Anthony Joshua and Andy Ruiz Jr will contest their second meeting of 2019 in Diriyah, Saudia Arabia on December 7th. ‘The Kingdom’ of Saudi Arabia is slowly establishing itself as a sporting events location. Boxing has been on the roster in the last year and British fighters have featured strongly. Callum Smith won the World Boxing Super Series (WBSS) final from compatriot George Groves at the King Abdullah Sports City arena in the capital Riyadh and Bolton’s Amir Khan recently fought former featherweight world champion Billy Dib there too.
After a long period of negotiations, Matchroom Boxing came to an agreement that will net champion Ruiz a hefty $9m and Joshua a staggering $30m+. Ruiz Jr made himself wealthy for life just by signing for their first fight at Madison Square Garden in June, which earned the Mexican/American $6m, so the $9m for the rematch which was written in stone in the rematch clause, means he’s net earnings for 2019 are $15m.
The rematch will be the biggest event in boxing by far for 2019. Manny Pacquiao’s brilliant and exciting win over Keith Thurman in July shed a good light on the sport only for the deaths in the ring of Maxim Dadashev and Hugo Alfredo Santillan to bring things into perspective about our sport.
So, will Joshua do what he has predicted and ‘put things right?’ Was his mind on everything other than the talented American in front of him on the night of June 1st? A second defeat to Ruiz Jr would be a monumental disaster to boxing’s highest active earner, something that will tarnish his legacy and inflict huge psychological scars.
I have followed Andy Ruiz Jr’s career for a very long time and have always regarded him as a real talent that could possibly win a world title. When he challenged Joseph Parker in New Zealand in 2016, while I made Parker favourite, I also knew that Ruiz Jr was capable of springing the upset. I did not think for one moment he would beat Joshua to become champion.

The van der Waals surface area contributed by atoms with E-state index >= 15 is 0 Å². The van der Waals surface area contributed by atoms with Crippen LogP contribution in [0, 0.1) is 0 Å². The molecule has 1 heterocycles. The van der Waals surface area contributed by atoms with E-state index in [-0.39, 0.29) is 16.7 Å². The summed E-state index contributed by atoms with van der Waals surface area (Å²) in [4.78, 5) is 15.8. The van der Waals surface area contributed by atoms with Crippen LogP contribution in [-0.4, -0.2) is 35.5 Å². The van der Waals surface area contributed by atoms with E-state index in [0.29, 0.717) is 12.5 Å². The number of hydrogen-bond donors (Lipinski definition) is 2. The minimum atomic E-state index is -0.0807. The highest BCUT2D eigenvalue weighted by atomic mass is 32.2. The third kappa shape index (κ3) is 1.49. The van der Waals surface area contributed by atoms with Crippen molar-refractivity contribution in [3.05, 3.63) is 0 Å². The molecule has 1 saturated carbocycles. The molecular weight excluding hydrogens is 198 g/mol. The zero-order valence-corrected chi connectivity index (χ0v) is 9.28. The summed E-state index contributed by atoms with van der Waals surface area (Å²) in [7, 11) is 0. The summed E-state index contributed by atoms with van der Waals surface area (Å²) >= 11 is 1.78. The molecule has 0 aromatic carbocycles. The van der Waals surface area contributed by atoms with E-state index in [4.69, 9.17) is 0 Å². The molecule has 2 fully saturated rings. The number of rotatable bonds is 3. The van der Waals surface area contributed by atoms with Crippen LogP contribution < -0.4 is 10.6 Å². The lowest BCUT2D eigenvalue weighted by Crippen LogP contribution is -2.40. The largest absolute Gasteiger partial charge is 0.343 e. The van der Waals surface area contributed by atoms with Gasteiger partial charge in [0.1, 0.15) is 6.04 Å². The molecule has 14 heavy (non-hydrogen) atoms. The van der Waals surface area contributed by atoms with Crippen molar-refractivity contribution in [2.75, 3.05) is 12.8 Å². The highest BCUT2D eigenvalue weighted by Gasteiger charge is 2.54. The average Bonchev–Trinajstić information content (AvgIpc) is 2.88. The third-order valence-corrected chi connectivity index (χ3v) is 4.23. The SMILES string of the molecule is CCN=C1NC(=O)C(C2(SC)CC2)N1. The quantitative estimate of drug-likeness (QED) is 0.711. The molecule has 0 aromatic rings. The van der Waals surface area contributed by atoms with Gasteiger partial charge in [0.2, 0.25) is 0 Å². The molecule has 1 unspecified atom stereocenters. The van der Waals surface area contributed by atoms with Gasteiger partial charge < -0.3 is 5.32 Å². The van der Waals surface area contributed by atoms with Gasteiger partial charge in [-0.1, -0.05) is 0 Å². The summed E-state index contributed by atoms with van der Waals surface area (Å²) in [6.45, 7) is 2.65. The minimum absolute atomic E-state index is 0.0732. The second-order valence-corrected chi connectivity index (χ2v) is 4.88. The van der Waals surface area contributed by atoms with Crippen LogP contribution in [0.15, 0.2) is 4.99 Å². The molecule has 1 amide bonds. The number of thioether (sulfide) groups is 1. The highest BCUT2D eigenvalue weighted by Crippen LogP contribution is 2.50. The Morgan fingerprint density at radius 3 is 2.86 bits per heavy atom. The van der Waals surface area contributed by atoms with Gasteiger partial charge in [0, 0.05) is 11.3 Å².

Boxing history is clear, when a boxer loses, he is unlikely to gain revenge in the rematch. That said there are a few occasions that history has been wrong. Another British heavyweight that lost his world heavyweight title (twice) by knockout to opponents he was tipped to beat, went on to stop both of his nemeses in rematches. I am of course talking about the last undisputed heavyweight world champion Lennox Lewis. I think the Lewis scenario is on a parallel to Joshua’s defeat to Ruiz Jr.
Every Joshua media interview leading up to the first AJ vs Ruiz fight was about “When will you be fighting Wilder?” “Do you believe you would beat Fury?” etc. etc. Even the press overlooked the ability that the 29-year-old Ruiz Jr brought to proceedings, no-one was prepared for what the man born Andres Ponce Ruiz was about to unleash.
Joshua does know now though. He will not only work on the physical aspects that need adjustment, but more so the mental approach. Joshua now knows that he is facing the toughest opponent of his career so far, the only man to beat him as a professional. Clarity is a strength, knowing what is in front of you so you can prepare correctly, that is what I see from Lennox Lewis’s build-up to the Hasim Rahman fight in South Africa when the champion was involved in all sorts of media events surrounding President Mandela and god knows what else, he probably failed to have Rahman as his sole focus.
For Andy Ruiz Jr, life has changed 180 degrees. He became an overnight success, a multi-millionaire, owner of a new mansion, cars, jewellery, he’s set for life, but he now has to prepare for a 100% ready and motivated Anthony Joshua in a neutral venue. It all adds up to the Lewis vs McCall or Lewis vs Rahman scenario and that’s why I believe Joshua will win.
I don’t see this fight going the distance. I do believe that Ruiz Jr is capable of a second win, but he needs to land the sort of shots that he did the first time, and that’s what I don’t see happening against a fully focussed Joshua.
I’m going for Joshua to stop Ruiz Jr in 5 or 6 rounds.